Think of state government like one of those old houses that’s survived generations, with a succession of add-ons through the years.
Look at it through a 2020 lens, and nobody can understand why the skewed plumbing lines run this way and that. The electrical outlets aren’t up to code in two rooms. There’s a musty old broom closet that could be better used as a functional study or maybe even a bathroom, but nobody ever got around to taking on the project: Grandma and Grandpa liked it the way it is.
And so it sits here — somewhere between functional and dysfunctional — always waiting for the next occupant to invest the time and capital to make it a showpiece. Or at the very least, something approaching modern.
That’s how Moe Maestas, a frustrated state representative from Albuquerque, looks at the Roundhouse he calls home for a month or two every year.
Maestas, a Democrat whose seat on Albuquerque’s west side is so safe it might as well have his name chiseled in stone, says he is determined to begin the slow, and I mean slooow, process of transforming different pieces of state government.
“It’s going to take years,” he admits.
Best of luck, Moe. It’s tough to mess with the pipes.
“It’s these kinds of things that just kill me,” he says. “When you broach the subject, when you suggest something, people look at you like you’re crazy.”
Full disclosure: I’ve known Maestas since he was kid. His father, the late Frank Maestas, was a longtime, legendary sportswriter in New Mexico — first at The New Mexican and later at the Albuquerque Journal. The elder Maestas, a stickler for facts, hard work and good times, used to bellow at me to get stories in on deadline before springing for beers after work. I worked with him for three years before he stopped calling me “Rookie,” but it was a worthwhile apprenticeship.
Moe, 52, looks a lot like his old man and loves stories about newspapers in the old days.
But he’s about the here and now. And maybe, the here and now 20 years into the future.
The problem, he says, is that regardless of whether it’s a 30- or 60-day session, the Legislature rarely if ever deals with the archaic systems and practices that have built up over time. Sure, bills are passed and bills are quashed, and bills sometimes become law, but major changes simply don’t happen, or happen soon enough.
Maestas has a half-dozen examples — boards and commissions that in some cases produce nothing tangible; liquor laws that haven’t been updated in decades; piles of state statutes that haven’t been recompiled since 1978 — but perhaps his biggest complaint is that of time: The Legislature doesn’t have enough of it, in its alternating 30- and 60-day format mandated by the state constitution. He favors a 90-day session, followed by a 60-day session that wouldn’t be required to concentrate solely on budget matters.
And so begins a very long climb. To change the length of a legislative session requires a ton of carpentry. You’d need both the House and Senate to pass a joint resolution that would result in a constitutional amendment that needs the support of the voters. And to make this work, you’d need to have paid legislators, with year-round staffs.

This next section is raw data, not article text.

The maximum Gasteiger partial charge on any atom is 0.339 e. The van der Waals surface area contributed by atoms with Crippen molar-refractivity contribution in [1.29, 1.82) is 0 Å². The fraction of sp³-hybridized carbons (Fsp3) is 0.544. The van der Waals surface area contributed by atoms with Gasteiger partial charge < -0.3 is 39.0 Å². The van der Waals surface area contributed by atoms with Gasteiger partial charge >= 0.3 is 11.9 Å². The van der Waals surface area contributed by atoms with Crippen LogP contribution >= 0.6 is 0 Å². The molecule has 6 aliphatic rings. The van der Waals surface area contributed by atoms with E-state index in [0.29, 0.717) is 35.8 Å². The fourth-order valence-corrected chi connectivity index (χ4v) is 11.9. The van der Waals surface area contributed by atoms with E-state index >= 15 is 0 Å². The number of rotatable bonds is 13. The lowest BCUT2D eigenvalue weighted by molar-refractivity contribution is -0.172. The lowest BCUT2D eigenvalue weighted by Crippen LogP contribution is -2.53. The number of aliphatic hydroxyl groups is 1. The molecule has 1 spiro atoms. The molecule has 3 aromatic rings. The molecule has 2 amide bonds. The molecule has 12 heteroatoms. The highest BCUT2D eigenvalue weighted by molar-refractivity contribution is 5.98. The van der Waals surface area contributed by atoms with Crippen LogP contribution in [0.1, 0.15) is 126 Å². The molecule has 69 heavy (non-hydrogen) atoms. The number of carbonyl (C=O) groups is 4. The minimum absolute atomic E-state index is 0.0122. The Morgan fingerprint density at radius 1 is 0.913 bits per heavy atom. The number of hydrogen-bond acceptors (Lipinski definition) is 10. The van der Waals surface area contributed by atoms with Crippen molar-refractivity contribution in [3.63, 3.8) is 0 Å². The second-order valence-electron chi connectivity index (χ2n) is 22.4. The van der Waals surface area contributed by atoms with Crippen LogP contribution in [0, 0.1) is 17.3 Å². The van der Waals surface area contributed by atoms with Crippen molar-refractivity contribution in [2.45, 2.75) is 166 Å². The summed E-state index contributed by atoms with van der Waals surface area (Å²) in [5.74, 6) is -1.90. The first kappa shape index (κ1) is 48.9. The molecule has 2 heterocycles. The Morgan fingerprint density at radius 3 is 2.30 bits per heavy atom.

But that’s only part of it. For a constitutional amendment to work, it needs the political support of a governor, which is tricky, because some of this stuff reconfigures the role of the Legislature vis-a-vis the power of a governor.
“We need to reimagine state government,” he says. “And everything, in my opinion, should have an economic component. How do we utilize state government to grow our economy? To me, a functional government is the best ingredient to creating economic growth.”
Maestas is far from the first to think about these things. About 10 years ago, under Gov. Bill Richardson’s administration, the state commissioned a report on how agencies could be streamlined and government could work better. Naturally, it was written as Richardson was leaving, and his successor, Gov. Susana Martinez, wanted nothing to do with any baton Richardson had handled.
So the can, as they say, was kicked down the road a little longer.
Unfortunately for Maestas, New Mexico is going to get a can-kicking next year. The COVID-19 shadow looms large over the session, and regardless of whether legislators do their work inside the Capitol, at the Santa Fe Community Convention Center or online, restructuring the state wouldn’t get much of a hearing compared to concerns about the virus, the budget and progressive issues the leadership in both houses want to pass. Even Maestas is going to wait before introducing some of the legislation he thinks would help.
Still, he says there are plenty of younger members of the House who’ve voiced concerns similar to his. There may be enough of them who might someday be willing to look around at the leaky pipes and the mismatched rooms of New Mexico’s government and say, “Hey, we’ve gotta fix this.”
Well, we’ll see. Maestas may simply be tilting at windmills. But he’s not so sure.
Heading to the sports metaphors that come with his lineage, he says this:
“It’s like a boxer,” he says of his willingness to persevere and eventually find pieces of government that can be fixed and made sensible. “You go to the body. You don’t have knockout punches, but you win the round.”